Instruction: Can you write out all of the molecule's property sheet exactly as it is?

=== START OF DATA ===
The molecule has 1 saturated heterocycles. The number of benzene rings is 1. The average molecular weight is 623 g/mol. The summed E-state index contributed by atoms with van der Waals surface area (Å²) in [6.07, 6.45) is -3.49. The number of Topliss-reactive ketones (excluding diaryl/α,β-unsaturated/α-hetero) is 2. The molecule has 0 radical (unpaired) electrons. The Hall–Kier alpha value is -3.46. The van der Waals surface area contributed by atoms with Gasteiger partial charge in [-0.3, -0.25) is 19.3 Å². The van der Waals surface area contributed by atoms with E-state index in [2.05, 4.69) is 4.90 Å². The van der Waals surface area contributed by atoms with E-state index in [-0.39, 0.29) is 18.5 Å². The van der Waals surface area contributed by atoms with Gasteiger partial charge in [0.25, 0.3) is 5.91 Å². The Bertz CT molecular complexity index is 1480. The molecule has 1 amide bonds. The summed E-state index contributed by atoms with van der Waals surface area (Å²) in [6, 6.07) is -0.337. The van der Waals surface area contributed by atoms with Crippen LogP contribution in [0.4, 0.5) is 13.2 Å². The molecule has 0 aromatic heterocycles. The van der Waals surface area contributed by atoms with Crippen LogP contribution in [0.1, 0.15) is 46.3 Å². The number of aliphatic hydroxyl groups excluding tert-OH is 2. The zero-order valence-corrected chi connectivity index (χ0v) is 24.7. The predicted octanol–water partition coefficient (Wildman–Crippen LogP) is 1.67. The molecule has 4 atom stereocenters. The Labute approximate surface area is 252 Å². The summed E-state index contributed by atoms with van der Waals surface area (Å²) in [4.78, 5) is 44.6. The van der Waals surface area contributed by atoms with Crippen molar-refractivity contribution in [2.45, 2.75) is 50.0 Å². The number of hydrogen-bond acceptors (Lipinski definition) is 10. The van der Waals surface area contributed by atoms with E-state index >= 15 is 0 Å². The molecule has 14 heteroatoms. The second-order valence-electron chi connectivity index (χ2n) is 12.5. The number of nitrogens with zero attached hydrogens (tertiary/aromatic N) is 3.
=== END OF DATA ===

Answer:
The molecule has 1 saturated heterocycles. The number of benzene rings is 1. The average molecular weight is 623 g/mol. The summed E-state index contributed by atoms with van der Waals surface area (Å²) in [6.07, 6.45) is -3.49. The number of Topliss-reactive ketones (excluding diaryl/α,β-unsaturated/α-hetero) is 2. The molecule has 0 radical (unpaired) electrons. The Hall–Kier alpha value is -3.46. The van der Waals surface area contributed by atoms with Gasteiger partial charge in [-0.3, -0.25) is 19.3 Å². The van der Waals surface area contributed by atoms with E-state index in [2.05, 4.69) is 4.90 Å². The van der Waals surface area contributed by atoms with E-state index in [-0.39, 0.29) is 18.5 Å². The van der Waals surface area contributed by atoms with Gasteiger partial charge in [0.25, 0.3) is 5.91 Å². The Bertz CT molecular complexity index is 1480. The molecule has 1 amide bonds. The summed E-state index contributed by atoms with van der Waals surface area (Å²) in [6, 6.07) is -0.337. The van der Waals surface area contributed by atoms with Crippen LogP contribution in [0.4, 0.5) is 13.2 Å². The molecule has 0 aromatic heterocycles. The van der Waals surface area contributed by atoms with Crippen LogP contribution in [0.1, 0.15) is 46.3 Å². The number of aliphatic hydroxyl groups excluding tert-OH is 2. The zero-order valence-corrected chi connectivity index (χ0v) is 24.7. The predicted octanol–water partition coefficient (Wildman–Crippen LogP) is 1.67. The molecule has 4 atom stereocenters. The Labute approximate surface area is 252 Å². The summed E-state index contributed by atoms with van der Waals surface area (Å²) in [4.78, 5) is 44.6. The van der Waals surface area contributed by atoms with Crippen molar-refractivity contribution in [2.45, 2.75) is 50.0 Å². The number of hydrogen-bond acceptors (Lipinski definition) is 10. The van der Waals surface area contributed by atoms with E-state index >= 15 is 0 Å². The molecule has 14 heteroatoms. The second-order valence-electron chi connectivity index (χ2n) is 12.5. The number of nitrogens with zero attached hydrogens (tertiary/aromatic N) is 3.